Credit Repair NewsCredit Report News
Credit recommendations college students should remember
February 01, 2012
College students’ primary concerns while they’re away at school are their studies, but credit news and research website IndexCreditCards.com says they should also make maintaining a strong credit history a priority as well.Unfortunately some processors target the student loan and financing industry in hopes of luring in unsuspecting students into one of their payment processing plans
. One of the reasons why is because college students often make their first large purchase at this stage of their life by buying a car. The website reminds students that the better credit history they have, the more likely it is that they’ll be approved for a low interest car loan.
Another reason why college kids should handle their credit with care is to impress employers after graduation. While there are restrictions, many employers these days are checking applicants’ credit reports to see how well they manage their money, as this may be an indication of how well they will handle their jobs.
Finally, the site says strong credit gives college students more spending money, something many of them often desperately need. By paying off bills every month, college students can avoid late fees and interest charges, giving them more money to use for entertainment and necessities.
During and long after life at the university, it’s also advisable for consumers to review their financial histories, looking for unfair or inaccurate credit marks. These discrepancies may lower credit scores, making it more difficult to obtain a loan for a home or other purchase.
Credit Repair NewsCredit Repair News
Credit history improvement tips for job seekers
October 13, 2011
Because many employers consider applicants’ credit histories in the interview process, CreditCards.com is offering job seekers with some tips for how they can improve their scores.One of the most important ways, according to Andrew Bernstein, a personal finance counselor for a debt resolution service, is for consumers to obtain copies of their credit reports and look them over for any items that may be unfairly lowering their score. If any are spotted, Bernstein recommends disputing them with the help of a credit repair attorney.Another way consumers can improve their financial history is to make an assessment of their payments. If bills aren’t being paid on time, it’s a good indication consumers are spending too much. Bernstein recommends pursuing cost-cutting methods such as looking for coupons in the newspaper and shopping for generic store brands at the grocery store.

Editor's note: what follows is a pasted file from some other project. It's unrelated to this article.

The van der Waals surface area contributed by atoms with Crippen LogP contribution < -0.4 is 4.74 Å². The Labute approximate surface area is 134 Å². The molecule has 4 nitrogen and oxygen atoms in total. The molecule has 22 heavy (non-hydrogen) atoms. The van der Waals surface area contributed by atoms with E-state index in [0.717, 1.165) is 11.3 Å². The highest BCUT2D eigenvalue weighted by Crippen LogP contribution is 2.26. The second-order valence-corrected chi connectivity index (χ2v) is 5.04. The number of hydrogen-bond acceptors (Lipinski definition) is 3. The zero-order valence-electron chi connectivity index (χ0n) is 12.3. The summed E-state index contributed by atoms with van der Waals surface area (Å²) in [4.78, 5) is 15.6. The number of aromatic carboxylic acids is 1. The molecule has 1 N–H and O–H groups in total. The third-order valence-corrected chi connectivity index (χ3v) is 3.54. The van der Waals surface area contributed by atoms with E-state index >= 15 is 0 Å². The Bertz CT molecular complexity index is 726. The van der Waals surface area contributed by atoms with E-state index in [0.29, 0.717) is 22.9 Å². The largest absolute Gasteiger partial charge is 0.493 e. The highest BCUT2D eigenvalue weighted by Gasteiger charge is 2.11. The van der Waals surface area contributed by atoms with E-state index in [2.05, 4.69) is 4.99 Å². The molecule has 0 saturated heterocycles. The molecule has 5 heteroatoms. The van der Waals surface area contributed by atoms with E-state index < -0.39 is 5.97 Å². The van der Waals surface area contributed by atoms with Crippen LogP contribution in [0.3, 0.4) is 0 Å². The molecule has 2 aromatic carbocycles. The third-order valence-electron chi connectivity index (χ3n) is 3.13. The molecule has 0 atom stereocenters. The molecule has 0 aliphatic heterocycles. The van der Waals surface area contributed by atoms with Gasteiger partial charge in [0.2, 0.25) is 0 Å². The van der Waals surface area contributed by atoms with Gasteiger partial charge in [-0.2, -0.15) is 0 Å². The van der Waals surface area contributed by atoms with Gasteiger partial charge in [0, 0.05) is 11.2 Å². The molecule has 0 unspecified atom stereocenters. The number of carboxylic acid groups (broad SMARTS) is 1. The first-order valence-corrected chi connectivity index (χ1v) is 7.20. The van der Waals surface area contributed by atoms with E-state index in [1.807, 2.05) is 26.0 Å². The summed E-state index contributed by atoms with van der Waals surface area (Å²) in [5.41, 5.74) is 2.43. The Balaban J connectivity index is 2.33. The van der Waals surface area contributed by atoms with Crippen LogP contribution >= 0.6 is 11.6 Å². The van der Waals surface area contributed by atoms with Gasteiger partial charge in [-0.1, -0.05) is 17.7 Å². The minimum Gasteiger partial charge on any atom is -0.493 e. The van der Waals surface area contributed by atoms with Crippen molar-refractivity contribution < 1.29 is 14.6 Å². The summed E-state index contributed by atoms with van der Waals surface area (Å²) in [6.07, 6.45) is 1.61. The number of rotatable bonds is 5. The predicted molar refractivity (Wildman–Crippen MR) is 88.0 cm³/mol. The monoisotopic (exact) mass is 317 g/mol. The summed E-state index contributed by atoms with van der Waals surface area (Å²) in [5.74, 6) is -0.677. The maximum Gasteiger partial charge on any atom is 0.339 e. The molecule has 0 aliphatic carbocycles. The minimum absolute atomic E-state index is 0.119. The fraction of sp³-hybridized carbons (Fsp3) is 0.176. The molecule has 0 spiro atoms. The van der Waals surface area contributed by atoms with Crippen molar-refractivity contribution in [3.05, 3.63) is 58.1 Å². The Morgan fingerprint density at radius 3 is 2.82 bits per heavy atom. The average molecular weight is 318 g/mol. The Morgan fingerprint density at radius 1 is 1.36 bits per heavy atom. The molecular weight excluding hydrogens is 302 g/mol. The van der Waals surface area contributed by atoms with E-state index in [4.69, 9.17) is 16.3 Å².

While these tips can help improve consumers’ financial standing and make them more appealing to companies that are hiring, Bernstein also said that employers should not ask for applicants’ credit scores, only their credit histories. As it is, only 13 percent of employers check credit histories, according to the Society for Human Resource Management.
Credit Repair NAHB chairman implores Congress to restore higher mortgage limits
November 30, 2011
The chairman of the National Association of Home Builders recently called on lawmakers to pass legislation that would reinstate higher loan limits for consumers who are seeking to refinance their mortgages.The upper loan limits for mortgages which could be backed by Freddie Mac, Fannie Mae and the FHA dropped on October 1. However, some lawmakers are working to restore those higher limits for the FHA, which is popular among first-time buyers. NAHB chairman Bob Nielsen urged quick action.
“The FHA program is fully self-supporting, and a great example of a public-private partnership with lending institutions,” said Nielsen. “Restoring the loan limits will provide millions of potential consumers in markets throughout the nation access to safe, affordable mortgage financing.”
Nielsen added that restoring the loan limits will help revitalize the housing market and “ensure that millions of creditworthy borrowers can access the best possible mortgage rates.”
Access to prime lending rates may be complicated if there are any unfair marks left on credit reports. Consumers should be watchful of these errors so that their financial histories are accurately portrayed.
Credit Laws and Legislation
Bill would limit interest rates on credit cards, loans
November 16, 2011
Lawmakers have introduced a bill in the U.S. Senate, The Empowering States’ Rights to Protect Consumers Act, that would restrict how much interest credit card companies and lenders could charge consumers.”It’s time to stop Wall Street banks and their credit card subsidiaries from taking advantage of struggling families â€¦ across the nation,” said Rhode Island Senator Sheldon Whitehouse, the chief sponsor of the bill. “This legislation would restore historic, long-standing states’ rights to protect consumers from improperly high interest rates.”
Alaska Senator Mark Begich, one of six other senators who have signed on in support of the bill, said the legislation would level the playing field for consumers and prevent credit card companies from charging unfair interest rates.
Should the bill pass through Congress and be signed into law, it could lead to lower interest rates on credit accounts. However, it won’t be able to prevent unfair or inaccurate information that can mar consumers’ credit scores. Individuals should review their financial histories to make sure their scores are based on properly reported information